(São Paulo, Brazil)
In “Condominium,” Caccuri shows four different series of new works, making use of technology, as in both series “Goodbye” and “Bias” to reflect on the permeability – often curtailed – between public space and private space. The sculpture “Goodbye,” a mini soundsystem from the early 2000s, was modified in partnership with engineers in order to tune to different radio stations simultaneously and react to the circulating visitors in the exhibition space. In “Bias,” Caccuri collected hundreds of pedestrians’ portraits in downtown Rio de Janeiro so as to subvert one of the first technologies of facial recognition, called “Eigenface.” This system, which creates a kind of “fingerprint” from different photographs of a person’s face, was used to compose a phantasmagoric blot of the one hundred people photographed on the street. From the digital image, Caccuri produced drawings in charcoal on paper.
The series “Pagode” is a kind of tapestry inside out, where the protective membranes from construction sites, such as the signs and protective screens, are shredded and transformed into large geometric designs. The ends are loose and hold broken glass or aluminum bars, which gives them movement and sound when moved by the observer. Another work that can be manipulated in the exhibition is the series “My Mistake,” made from keys discarded by locksmiths from downtown São Paulo due to mistakes while cutting or because the locks were changed. The keys are hung directly on the concrete walls in the shape of graphs from economic and opinion-based research. The keys, when played with by the public, produce a sharp, bright sound in the gallery’s space.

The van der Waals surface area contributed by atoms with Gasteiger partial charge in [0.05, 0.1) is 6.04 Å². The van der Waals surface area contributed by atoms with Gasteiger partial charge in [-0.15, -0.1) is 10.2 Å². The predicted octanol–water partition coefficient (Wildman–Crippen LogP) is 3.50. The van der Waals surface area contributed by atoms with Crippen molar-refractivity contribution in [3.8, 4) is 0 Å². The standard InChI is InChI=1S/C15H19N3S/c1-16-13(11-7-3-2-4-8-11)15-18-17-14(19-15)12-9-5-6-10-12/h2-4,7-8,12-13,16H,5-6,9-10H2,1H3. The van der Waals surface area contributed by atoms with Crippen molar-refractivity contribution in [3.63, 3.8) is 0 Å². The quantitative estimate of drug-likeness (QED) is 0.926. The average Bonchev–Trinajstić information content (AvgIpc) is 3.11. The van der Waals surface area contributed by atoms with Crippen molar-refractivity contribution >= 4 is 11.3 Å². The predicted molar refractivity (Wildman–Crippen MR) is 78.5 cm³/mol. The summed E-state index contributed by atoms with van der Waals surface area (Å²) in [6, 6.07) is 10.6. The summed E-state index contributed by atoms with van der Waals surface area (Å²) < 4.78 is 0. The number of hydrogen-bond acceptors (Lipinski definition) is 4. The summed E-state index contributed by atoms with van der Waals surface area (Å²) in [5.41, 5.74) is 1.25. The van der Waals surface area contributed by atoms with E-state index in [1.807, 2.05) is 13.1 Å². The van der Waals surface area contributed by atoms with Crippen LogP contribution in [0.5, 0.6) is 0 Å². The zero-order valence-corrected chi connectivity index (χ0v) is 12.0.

The materials, shapes, places, and dynamics of “Condominium” are part of the research for “Silent Walk.” While Caccuri researches the locations for the wandering in silence, she encounters people, objects, and situations that cumulatively become elements for projects such as those in the exhibition. Thus, since it already happens in the walks, “Condominium” redirects the visitor’s physical presence, reflecting upon the role of intimacy and integration of differences (or the exclusion of both) in the constitution of public space: is the Brazilian material world undergoing a process of “condominiumification”?
“Condominium”, solo show by Vivian Caccuri
Curated by Bernardo Mosqueira
On view through May 13th
Av. Valdemar Ferreira, 130
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